It is hard to remember now – as we watch the 2013 version of Schleck slogging up early-season climbs with the air of a man defeated – the level of expectation across the cycling world after the numerous successes of Schleck’s early career.
Andy Schleck’s lack of descending skills on the road has been widely documented, but the speed of his descent from Alberto Contador’s main rival for overall victory in the Tour de France to that of a domestique struggling to finish a one-week race stage has been remarkable.
It is worth recapping just how significant those early successes were. In 2007 at the age of 22 he finished second to Danilo Di Luca at the Giro D’Italia.
The following year saw him finish twelfth in his first Tour de France, collecting the first of three consecutive white jerseys in the best young rider classification.
In the three years from 2009 to 2011 Schleck finished second, first (awarded after Alberto Contador’s disqualification) and second respectively in the Tour de France, while also capturing the overall victory in the prestigious one day race of Leige-Bastogne-Liege in 2009.
To have finished on the podium of a Grand Tour four times by the time he reached the age of 26 was an achievement which marked him out as a potential great to stand on an all-time podium alongside Merckx, Coppi, Hinault et al – a true once-in-a-generation rider.
Regrettably, as in the case of so many athletes across the sporting spectrum who have shown such talent and potential in the early part of their careers, one can only help but wonder if the successes Schleck showed during this time were not the first rays in the dawn of a brilliant career, but an early and transient high-point, a precursor to a long late-career slide into obscurity.
In other words, the beginning of that familiar sporting narrative of the exceptionally gifted young athlete unable to fulfil the expected destiny of an all-time great.
It is with regret that some fans of English football recall the thought they had after Michael Owen’s career defining World Cup goal against Argentina in 1998 – that thought being something like:
“If he’s this good now, just imagine him in five years time.”
But of course, he was never quite that good again. Sadly, a glorious spring provokes a certain yearning for – and expectation of – a glorious summer.
And when such a summer does not arrive, it leaves us feeling unsatisfied, almost cheated out of something that we expected to be rightfully ours.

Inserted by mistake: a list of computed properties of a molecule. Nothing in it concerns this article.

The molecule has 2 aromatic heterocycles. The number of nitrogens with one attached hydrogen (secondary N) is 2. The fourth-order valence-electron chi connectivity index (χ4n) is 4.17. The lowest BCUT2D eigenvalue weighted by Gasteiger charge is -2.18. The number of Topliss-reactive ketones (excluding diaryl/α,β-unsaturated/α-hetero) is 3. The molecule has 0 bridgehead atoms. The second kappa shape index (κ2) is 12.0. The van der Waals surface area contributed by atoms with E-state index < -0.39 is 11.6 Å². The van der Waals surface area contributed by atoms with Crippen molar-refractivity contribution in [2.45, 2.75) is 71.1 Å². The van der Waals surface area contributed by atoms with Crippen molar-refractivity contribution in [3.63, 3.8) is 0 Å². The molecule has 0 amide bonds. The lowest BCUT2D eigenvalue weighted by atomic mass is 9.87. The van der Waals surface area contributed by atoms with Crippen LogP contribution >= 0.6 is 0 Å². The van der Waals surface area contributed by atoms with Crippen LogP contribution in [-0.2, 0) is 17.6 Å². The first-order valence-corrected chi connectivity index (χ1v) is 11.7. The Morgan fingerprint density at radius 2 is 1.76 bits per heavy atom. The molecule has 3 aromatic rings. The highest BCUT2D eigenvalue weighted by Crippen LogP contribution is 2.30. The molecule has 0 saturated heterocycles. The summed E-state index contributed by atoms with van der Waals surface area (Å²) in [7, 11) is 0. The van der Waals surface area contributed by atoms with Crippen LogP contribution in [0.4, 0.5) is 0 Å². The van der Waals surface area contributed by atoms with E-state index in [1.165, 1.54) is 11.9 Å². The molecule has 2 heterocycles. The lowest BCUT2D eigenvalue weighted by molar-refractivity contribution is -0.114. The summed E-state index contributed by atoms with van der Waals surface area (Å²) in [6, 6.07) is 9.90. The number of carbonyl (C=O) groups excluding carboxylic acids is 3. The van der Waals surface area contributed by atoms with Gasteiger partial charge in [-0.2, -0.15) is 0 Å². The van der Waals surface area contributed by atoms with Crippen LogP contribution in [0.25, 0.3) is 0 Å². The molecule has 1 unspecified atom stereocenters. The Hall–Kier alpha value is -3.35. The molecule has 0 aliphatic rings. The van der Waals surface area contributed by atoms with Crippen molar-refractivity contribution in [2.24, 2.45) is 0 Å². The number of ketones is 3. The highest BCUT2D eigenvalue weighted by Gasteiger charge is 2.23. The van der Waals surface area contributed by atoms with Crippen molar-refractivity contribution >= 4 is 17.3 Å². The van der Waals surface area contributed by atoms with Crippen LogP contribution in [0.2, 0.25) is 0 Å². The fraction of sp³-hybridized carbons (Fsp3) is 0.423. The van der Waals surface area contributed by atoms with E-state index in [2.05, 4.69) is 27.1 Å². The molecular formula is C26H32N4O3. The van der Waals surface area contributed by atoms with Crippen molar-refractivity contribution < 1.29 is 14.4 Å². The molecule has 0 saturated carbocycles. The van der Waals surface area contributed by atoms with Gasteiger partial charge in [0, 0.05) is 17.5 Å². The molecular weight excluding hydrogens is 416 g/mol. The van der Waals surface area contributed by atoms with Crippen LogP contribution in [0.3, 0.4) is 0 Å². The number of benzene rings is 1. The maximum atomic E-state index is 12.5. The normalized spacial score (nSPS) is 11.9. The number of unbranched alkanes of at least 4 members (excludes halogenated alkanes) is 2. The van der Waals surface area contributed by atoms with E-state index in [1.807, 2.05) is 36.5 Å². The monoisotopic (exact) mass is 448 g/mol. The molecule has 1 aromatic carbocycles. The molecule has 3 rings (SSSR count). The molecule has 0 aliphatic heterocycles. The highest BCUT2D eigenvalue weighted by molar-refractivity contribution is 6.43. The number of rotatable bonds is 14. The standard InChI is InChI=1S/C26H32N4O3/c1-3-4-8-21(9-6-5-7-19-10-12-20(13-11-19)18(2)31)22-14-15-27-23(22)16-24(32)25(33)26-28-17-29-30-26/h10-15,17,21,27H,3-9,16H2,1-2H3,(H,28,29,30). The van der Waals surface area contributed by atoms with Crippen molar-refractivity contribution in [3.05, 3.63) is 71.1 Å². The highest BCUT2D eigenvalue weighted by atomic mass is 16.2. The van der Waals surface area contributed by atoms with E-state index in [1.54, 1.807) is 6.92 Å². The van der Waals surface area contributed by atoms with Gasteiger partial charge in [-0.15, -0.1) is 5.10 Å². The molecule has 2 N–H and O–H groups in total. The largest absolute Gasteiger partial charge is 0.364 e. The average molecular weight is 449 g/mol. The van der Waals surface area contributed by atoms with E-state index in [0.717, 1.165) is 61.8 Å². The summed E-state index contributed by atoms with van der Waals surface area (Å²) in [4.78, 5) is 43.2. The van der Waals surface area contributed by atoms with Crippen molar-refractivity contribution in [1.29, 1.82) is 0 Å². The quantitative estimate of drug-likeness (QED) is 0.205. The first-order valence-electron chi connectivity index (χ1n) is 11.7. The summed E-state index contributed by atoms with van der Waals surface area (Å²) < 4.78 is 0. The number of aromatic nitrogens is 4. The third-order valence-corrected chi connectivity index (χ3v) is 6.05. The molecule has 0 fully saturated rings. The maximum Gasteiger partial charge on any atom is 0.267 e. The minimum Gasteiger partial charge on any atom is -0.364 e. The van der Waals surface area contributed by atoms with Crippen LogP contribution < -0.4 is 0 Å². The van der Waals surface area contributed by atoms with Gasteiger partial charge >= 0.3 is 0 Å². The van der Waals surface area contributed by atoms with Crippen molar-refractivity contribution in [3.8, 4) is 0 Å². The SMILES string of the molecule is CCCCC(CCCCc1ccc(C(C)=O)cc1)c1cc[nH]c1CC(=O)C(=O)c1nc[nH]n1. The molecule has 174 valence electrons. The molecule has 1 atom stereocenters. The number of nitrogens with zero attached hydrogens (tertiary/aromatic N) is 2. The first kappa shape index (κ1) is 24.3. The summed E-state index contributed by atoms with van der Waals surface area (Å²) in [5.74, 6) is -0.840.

And so it is with our young sporting heroes. The spring alone is never enough; we always want the summer.
Yet many of us, still, are hoping to see the full blossoming of Andy Schleck’s talent – the elusive summer of this former prodigy’s career (he is, after all, only 27 years old and should be coming into his peak as a professional cyclist).
Last weekend’s Criterium International in Corsica provided some cause for optimism. Firstly, and importantly, Schleck finished the race without disgrace.
The first stage comfortably ensconced in the peloton; the second, a 7 km time-trial, 45 seconds in arrears to the winner Richie Porte.
Nothing special, certainly – but at the same time, steady, respectable, not disastrous.
Then, on the second day, an attack. Not an attack with any real menace, nothing to compare with those early, glorious years – only a simple move at kilometre 105 to join a breakaway formed by the Team Europcar trio of Thomas Voekler, Cyril Gautier and Kevin Reza.
Soon after, on the Col de Sainte Lucie De Tallano, Schleck was dropped again.
He ultimately finished almost 22 minutes down on the eventual stage winner (and winner of the overall classification), Team Sky’s Chris Froome.
It did, however, mark a comeback of sorts. As Schleck himself said post-race of his early season travails and of the stage itself, “I was never dead, just maybe asleep – but it was a nice day today.”
Never dead, but asleep. For those sports fans attracted to the romantic notion of ‘the comeback’, Schleck’s words provoke within us a certain desire to see him rise again.
To complete the journey from the top, to the bottom, to the top again. The prodigy returns – but this time older, and wiser, and tougher. This is his ambition, and his supporters’ dream.
But truly, can Schleck ever return to being a great cyclist? That is the question that echoes in the minds of team-mates, fans and rivals alike.
So let us, for a moment, reconsider stage 18 of the 2011 Tour de France – the highest finish in the great race’s history.
A tour in which Schleck had, until that point, been relatively underwhelming. And then, 60km from the finish, he attacked – and it was to become one of the defining attacks of the modern era, an audacious move which prompted the great Eddie Merckx to emerge from the sunroof of the race director’s car to scream his support.
A move which nobody had seen coming, which nobody had predicted, and which resulted in a stage win and a time gap of over two mintutes to his nearest rivals.
Such an attack still lingers in the memory, and teases out the desire in cycling fans of a romantic persuasion to see a similar act repeated, to see Schleck once again at the ‘Tete de la course’, pursued but not caught; a victory not gained by careful calculation of wattage, but from God-given talent and a natural instinct for bike-racing.
Perhaps it is too much to expect such a victory from Schleck again; we should simply accept the fact that as an athlete he peaked early and his best days are already in the past.
And yet, with time still on his side, the faint hope remains of that rare progression in the career of a prodigal athlete: the transition from a promising spring to that of memorable summer.